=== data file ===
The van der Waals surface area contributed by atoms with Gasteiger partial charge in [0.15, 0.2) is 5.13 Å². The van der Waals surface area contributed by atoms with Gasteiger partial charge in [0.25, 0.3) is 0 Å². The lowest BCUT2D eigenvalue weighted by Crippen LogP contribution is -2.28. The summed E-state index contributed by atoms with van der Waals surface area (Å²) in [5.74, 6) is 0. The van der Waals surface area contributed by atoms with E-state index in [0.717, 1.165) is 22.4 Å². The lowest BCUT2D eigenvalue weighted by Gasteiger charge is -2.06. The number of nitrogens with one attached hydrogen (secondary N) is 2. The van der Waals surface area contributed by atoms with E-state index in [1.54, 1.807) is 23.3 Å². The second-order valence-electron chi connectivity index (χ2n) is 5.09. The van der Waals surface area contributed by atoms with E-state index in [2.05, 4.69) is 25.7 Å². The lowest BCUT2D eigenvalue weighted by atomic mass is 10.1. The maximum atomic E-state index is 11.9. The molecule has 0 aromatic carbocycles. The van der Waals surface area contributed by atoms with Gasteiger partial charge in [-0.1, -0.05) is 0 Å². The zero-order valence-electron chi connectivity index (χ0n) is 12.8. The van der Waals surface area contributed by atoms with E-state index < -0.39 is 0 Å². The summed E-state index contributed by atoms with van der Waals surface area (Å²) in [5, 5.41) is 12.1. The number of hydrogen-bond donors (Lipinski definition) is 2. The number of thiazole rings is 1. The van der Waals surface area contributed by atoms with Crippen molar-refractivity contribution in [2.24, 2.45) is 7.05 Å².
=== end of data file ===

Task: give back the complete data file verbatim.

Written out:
The van der Waals surface area contributed by atoms with Gasteiger partial charge in [0.15, 0.2) is 5.13 Å². The van der Waals surface area contributed by atoms with Gasteiger partial charge in [0.25, 0.3) is 0 Å². The lowest BCUT2D eigenvalue weighted by Crippen LogP contribution is -2.28. The summed E-state index contributed by atoms with van der Waals surface area (Å²) in [5.74, 6) is 0. The van der Waals surface area contributed by atoms with E-state index in [0.717, 1.165) is 22.4 Å². The lowest BCUT2D eigenvalue weighted by Gasteiger charge is -2.06. The number of nitrogens with one attached hydrogen (secondary N) is 2. The van der Waals surface area contributed by atoms with E-state index in [1.54, 1.807) is 23.3 Å². The second-order valence-electron chi connectivity index (χ2n) is 5.09. The van der Waals surface area contributed by atoms with E-state index in [2.05, 4.69) is 25.7 Å². The lowest BCUT2D eigenvalue weighted by atomic mass is 10.1. The maximum atomic E-state index is 11.9. The molecule has 0 aromatic carbocycles. The van der Waals surface area contributed by atoms with Gasteiger partial charge in [-0.1, -0.05) is 0 Å². The zero-order valence-electron chi connectivity index (χ0n) is 12.8. The van der Waals surface area contributed by atoms with E-state index < -0.39 is 0 Å². The summed E-state index contributed by atoms with van der Waals surface area (Å²) in [5, 5.41) is 12.1. The number of hydrogen-bond donors (Lipinski definition) is 2. The number of thiazole rings is 1. The van der Waals surface area contributed by atoms with Crippen molar-refractivity contribution in [2.24, 2.45) is 7.05 Å².